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The city of Charleston is now planning to build a massive sea wall stretching for eight miles around the peninsula where its downtown district is located. The Army Corps of Engineers estimates the project will protect the city from storm surge for about five decades, though it isn’t designed to stave off the effects of sea level rise in general. Charleston estimates it will be responsible for paying about $600 million towards the wall, with the rest of the $1.75 billion price tag covered by the Corps.

According to the Post and Courier, Mayor John Tecklenburg announced the lawsuit in front of construction equipment and crews working on a separate project to raise the Low Battery Wall that currently protects against storm surge. “It’s not fair for the citizens of Charleston to bear the burden of that cost,” Tecklenburg told reporters. “If we don’t act now, the future of our city is in jeopardy.”

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Charleston is asking for a trial by jury and compensatory damages, equitable relief, punitive damages, as disgorgement of profits to be determined at trial.

Per the Post and Courier, the municipality’s lawsuit was filed in the 9th circuit court, making it the first such case in the south. Twenty other communities have filed similar lawsuits across the country. Charleston’s suit names Exxon, Exxonmobil, Shell, Chevron, BP, and ConocoPhillips as defendants, among others:

Brabham Oil Co., Colonial Group Facilities, Enmark Stations, Piedmont Petroleum Corp., Exxon Entities, Shell Entities, Chevron Entities, BP Entities, Marathon Entities, Speedway LLC, Murphy Oil Entities, Hess Corp., ConocoPhillips Entities.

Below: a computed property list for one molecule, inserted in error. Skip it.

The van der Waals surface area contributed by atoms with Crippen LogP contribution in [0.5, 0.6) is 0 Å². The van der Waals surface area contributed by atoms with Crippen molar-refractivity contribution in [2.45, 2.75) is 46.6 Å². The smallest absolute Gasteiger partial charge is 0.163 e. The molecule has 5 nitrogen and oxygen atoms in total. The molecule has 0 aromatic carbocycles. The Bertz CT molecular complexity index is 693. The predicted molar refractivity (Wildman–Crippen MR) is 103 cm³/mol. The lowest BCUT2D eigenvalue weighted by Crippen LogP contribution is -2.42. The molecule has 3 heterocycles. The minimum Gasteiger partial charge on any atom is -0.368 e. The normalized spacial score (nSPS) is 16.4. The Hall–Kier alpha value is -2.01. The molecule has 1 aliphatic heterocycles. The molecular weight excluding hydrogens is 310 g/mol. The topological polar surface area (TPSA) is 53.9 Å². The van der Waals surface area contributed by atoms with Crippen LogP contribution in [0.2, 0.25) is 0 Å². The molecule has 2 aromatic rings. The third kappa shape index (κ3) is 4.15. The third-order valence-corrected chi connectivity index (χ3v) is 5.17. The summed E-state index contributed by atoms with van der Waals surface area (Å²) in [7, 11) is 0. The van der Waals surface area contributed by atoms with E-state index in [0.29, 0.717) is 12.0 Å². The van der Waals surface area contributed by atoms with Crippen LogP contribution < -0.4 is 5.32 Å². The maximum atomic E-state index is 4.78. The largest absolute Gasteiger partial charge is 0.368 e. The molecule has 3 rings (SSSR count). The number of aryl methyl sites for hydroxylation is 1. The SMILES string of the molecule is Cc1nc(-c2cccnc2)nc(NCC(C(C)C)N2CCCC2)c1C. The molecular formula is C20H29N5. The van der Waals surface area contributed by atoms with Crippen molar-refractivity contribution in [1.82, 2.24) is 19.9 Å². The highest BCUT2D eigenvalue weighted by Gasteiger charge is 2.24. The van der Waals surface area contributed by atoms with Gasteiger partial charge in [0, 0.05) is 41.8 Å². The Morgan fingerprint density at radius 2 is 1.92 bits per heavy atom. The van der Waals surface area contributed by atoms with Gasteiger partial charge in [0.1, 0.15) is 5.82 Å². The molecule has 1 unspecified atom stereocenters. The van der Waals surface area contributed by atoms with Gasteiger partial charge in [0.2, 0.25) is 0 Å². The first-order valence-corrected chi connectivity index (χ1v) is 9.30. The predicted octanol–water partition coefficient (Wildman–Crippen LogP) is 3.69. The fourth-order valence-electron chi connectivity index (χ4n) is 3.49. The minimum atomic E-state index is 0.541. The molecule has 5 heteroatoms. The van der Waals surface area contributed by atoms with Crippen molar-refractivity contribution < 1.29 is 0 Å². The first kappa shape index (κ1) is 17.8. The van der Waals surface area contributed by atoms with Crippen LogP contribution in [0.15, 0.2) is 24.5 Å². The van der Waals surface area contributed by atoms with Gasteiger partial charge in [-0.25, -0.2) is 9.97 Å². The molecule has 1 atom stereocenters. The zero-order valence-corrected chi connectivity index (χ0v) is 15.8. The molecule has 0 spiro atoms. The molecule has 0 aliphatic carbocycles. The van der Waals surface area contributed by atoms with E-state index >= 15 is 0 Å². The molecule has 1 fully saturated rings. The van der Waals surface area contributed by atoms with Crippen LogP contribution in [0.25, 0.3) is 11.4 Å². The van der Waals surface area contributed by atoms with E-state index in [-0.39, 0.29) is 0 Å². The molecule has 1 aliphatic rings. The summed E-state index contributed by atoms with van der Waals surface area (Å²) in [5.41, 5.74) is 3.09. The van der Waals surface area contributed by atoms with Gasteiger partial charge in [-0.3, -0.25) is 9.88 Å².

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Gas and oil companies have tried to shift the cases from state to federal courts, presumably because they feel the plaintiffs will face a more hostile reception there. Regardless of venue, cities like Charleston face an uphill battle, as it may be difficult to convince judges that companies bear specific liability for climate change, and the cases themselves are expected to take years to resolve.

“Legal proceedings like this waste millions of dollars of taxpayer money and do nothing to advance meaningful actions that reduce the risks of climate change,” ExxonMobil spokesperson Casey Norton told the Associated Press.

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“It’s a sound case. It’s what ought to happen to bring accountability to these companies,” Southern Environmental Law Center attorney Blan Holman told the Post and Courier. “Taxpayers are going to be on the hook one way or another, either to pay for the damage that’s done or the protection that’s needed, and the people that caused the problem need to contribute.”

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DISCUSSION

dnapl
Dense non aqueous phase liquid

It would be nice to have a discussion here on Earther/Gizmodo on whether it is best to address climate change through legislation (laws/regulations) or through the courts via something like public nuisance law. Maybe an Ask Giz kind of thing with a bunch of law professors as participants for purposes of public spiritedness.